His use of ‘awareness’ points to advocacy of a one-world religion. He could have said ‘openness’ but certain elitists do not want people to really understand the big picture.

Catholic and Protestants face similar issues

Catholics face the following issues:

a seemingly conservative Pope has just abdicated.

two recent Popes, if not more (I’d go back to John XXIII), have latched on to Modernist theology (kissing Korans, allowing paedophile scandals) whilst reinforcing tradition (the Rosary and Latin Mass).

– bishops and priests are more interested in a Modernist philosophy of ‘action’ in the socio-political sphere rather than preaching the Gospel of grace and salvation.

– laity have left the Church, not for Protestantism, but altogether.

That said, the last two points also pertain to mainline Protestants not just in the United States (Episcopalians, Lutherans [ELCA] and Presbyterians [PCUSA]) but also in countries with ‘established’ (national) churches, e.g. England (Anglican), Scotland (Presbyterian) and Germany (Lutheran).

We can trace how we got here from there by going back to the mid-19th century and into the early 20th. Protestant and Catholic theology were both affected. Faithful theologians were doing battle within their own denominations against ideas from the Enlightenment and/or Marxism, neither of which has a place in religious dogma. These are but a few who defended the faith against the heresy of Modernism:

Charles Porterfield Krauth (Lutheran).

Pius X (Catholic, later canonised) — read here and here.

John Gresham Machen (Presbyterian) — read posts under his name on Christianity / Apologetics.

Why nouvelle théologie matters — a personal perspective

After reading Fiorenza’s Harvard University biography, I did a search on nouvelle théologie. What I read shocked me.

Unknowingly, I’d adopted and believed most (not all) of it since my days in Catholic high school — in fact, from the mid-1970s to the mid-2000s. That’s over three decades. Furthermore, I was going to church regularly the whole time!

Thankfully, the Lord moved me out of that darkness into a scriptural Christianity. I’m still learning.

How is it that I’d never heard of nouvelle théologie yet was in thrall to much of it for 30 years?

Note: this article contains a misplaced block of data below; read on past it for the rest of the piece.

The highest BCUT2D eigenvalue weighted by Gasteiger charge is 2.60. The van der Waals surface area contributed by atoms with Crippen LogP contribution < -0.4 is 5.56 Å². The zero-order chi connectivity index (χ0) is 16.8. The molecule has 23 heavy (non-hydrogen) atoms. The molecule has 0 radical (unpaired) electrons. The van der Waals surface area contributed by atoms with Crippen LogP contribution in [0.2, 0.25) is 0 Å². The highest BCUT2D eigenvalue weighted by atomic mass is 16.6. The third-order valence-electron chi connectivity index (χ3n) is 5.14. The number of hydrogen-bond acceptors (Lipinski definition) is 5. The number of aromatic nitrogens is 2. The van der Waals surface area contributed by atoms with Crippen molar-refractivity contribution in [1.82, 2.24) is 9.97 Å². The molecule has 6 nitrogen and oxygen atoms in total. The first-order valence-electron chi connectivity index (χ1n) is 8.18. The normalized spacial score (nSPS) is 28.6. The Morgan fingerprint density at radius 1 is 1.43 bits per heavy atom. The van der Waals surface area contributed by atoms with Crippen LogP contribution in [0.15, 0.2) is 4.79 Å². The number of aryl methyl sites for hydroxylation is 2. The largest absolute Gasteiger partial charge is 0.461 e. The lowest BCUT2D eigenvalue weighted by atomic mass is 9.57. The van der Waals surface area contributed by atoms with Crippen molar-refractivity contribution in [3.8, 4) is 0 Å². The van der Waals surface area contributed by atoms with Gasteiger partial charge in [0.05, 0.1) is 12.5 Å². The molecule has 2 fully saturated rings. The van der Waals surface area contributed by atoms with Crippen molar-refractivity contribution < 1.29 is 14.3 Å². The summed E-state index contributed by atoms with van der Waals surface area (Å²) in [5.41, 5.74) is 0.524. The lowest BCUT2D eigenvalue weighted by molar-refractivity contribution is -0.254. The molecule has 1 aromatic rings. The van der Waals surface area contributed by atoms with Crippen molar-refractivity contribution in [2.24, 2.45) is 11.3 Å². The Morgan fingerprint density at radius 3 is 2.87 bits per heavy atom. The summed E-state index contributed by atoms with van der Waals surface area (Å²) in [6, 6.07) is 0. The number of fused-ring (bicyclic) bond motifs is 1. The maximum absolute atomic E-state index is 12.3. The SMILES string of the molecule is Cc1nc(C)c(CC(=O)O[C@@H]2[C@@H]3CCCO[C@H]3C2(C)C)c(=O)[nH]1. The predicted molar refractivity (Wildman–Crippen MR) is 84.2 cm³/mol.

A good resource page which summarises and discusses it is ‘Where is the New Theology leading us?’ (translated from the French) by a Dominican priest, the Revd Reginald Garrigou-Lagrange, O.P.

Again, although the essay is written from a Catholic perspective, new theology also has a stranglehold on mainline Protestant denominations. Therefore, I recommend this treatise to all my readers.

New theology’s main points include the following:

it refutes the Councils of Trent and Orange. The latter council is important to Protestants because, from it, the Calvinists derived their doctrine of Original Sin and Total Depravity.

Adam was not a man but a collective. This refutes the aforementioned councils and, worse, contradicts references to Adam in the New Testament. Luke’s Gospel traces Jesus’s lineage back to Adam (Luke 3:38). St Paul referred to Adam several times in his epistles, teaching that mankind has two heads: Adam and Christ.

the Incarnation of the Word (Jesus) was but a mere blip in the evolution of the universe. According to new theology, time moves on and our link to Jesus becomes more abstract. New theology ignores His sacrifice on the Cross, His glorious Resurrection and His promise of salvation.

sin is purely a personal issue; Original Sin is irrelevant and God doesn’t place much importance on it. This also refutes the aforementioned Councils. It also ignores God’s banishment of Adam and Eve from the Garden of Eden for their sin.

it is rationalist (see definition at the beginning of this post) in that it advocates for dogma which evolves with time and the world. This is why we see the push for homosexual bishops and same-sex marriage. It also accounts for the (quasi-)atheistic clergy in our pulpits who cannot preach the Gospel.

God is not personally involved in our lives or our world; rather, God is an abstract ‘universal cosmic Centre’. This notion contradicts Holy Scripture from beginning to end.

we can be saved only through pantheism — Gaia — and ‘uniting’ ourselves with the universe.

a general convergence of world religions will bring about a universal faith which will satisfy humanity.

faith can save only if the Church ‘progresses’ in step with the world.

Christians must discard dogmas which are now irrelevant; it is unhealthy to consider doctrine as being true for all time.

there is no such thing as the Real Presence (much less transubstantiation) in Holy Communion; Christ was present only during His lifetime on Earth.

it distorts Thomas Aquinas’s ideas, twisting them into something the philosopher and theologian would never have considered.

But, wait — there’s more

Whilst reading these false teachings, I thought of the anonymous Catholic Agent AA-1025 who was a priest in the 1930s and already posited ideas we would see come to fruition during Vatican II.

There is also the Protestant side of the story, featuring Walter Rauschenbusch — a pietistic Lutheran and the father of the American social gospel. He had close associations with a member of the Fabians — the Revd Harry Ward. John D Rockefeller brought the two together and helped them to establish the Federal Council of Churches, which has since evolved to the World Council of Churches and has close links to the United Nations, also a Fabian creation.